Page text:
(CN) - The Supreme Court on Monday turned down the appeal of a student who was fined $27,750 for illegally sharing 37 copyrighted songs on a file-sharing network. Justice Samuel Alito said he would have taken the case, because the lower court relied on a 1988 law that might not apply to digital music downloads.
The 5th Circuit ruled in February that Whitney Harper could not pay a reduced minimum fine of $200 per infringed track -- instead of $750 -- as an "innocent infringer." The federal appeals court cited a provision that says infringers should know they are breaking the law since copyright notice "appears on the published phonorecord."
"But a person who downloads a digital music file generally does not see any material object bearing a copyright notice, and accordingly there is force to the argument that [the provision] does not apply," Alito wrote, dissenting from his colleagues' decision not to hear the case. "In such a case, the question would simply be whether the infringer 'was ... aware and had ... reason to believe,' that the downloading was illegal."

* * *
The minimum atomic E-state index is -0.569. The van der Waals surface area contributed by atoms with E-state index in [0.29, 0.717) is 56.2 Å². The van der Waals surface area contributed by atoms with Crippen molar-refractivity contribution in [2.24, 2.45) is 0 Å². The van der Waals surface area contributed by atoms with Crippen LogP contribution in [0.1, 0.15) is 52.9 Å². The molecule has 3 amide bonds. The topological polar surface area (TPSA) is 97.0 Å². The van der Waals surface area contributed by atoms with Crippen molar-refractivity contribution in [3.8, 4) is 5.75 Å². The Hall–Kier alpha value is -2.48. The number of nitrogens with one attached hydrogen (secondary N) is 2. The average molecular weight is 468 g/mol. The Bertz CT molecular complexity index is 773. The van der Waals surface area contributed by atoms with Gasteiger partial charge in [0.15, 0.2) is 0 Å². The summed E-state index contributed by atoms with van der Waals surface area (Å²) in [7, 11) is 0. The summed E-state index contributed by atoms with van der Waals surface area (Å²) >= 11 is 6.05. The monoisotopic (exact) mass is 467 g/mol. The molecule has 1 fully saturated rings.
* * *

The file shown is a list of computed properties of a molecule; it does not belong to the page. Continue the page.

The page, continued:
Though the 5th Circuit found that the "youth and lack of legal sophistication" of Harper, who was 16 when Maverick Recording and other labels sued her in 2007, were not relevant, Alito said they could have been considered to determine Harper's "reason to believe."
"The 5th Circuit's decision may or may not set out sensible rule for the post-'phonorecord' age, but it is at least questionable whether the decision correctly interprets" the phonorecord provision, he wrote. "Although there are now no conflicting circuit decisions, I would grant review in this case because not many cases presenting this issue are likely to reach the Courts of Appeals."
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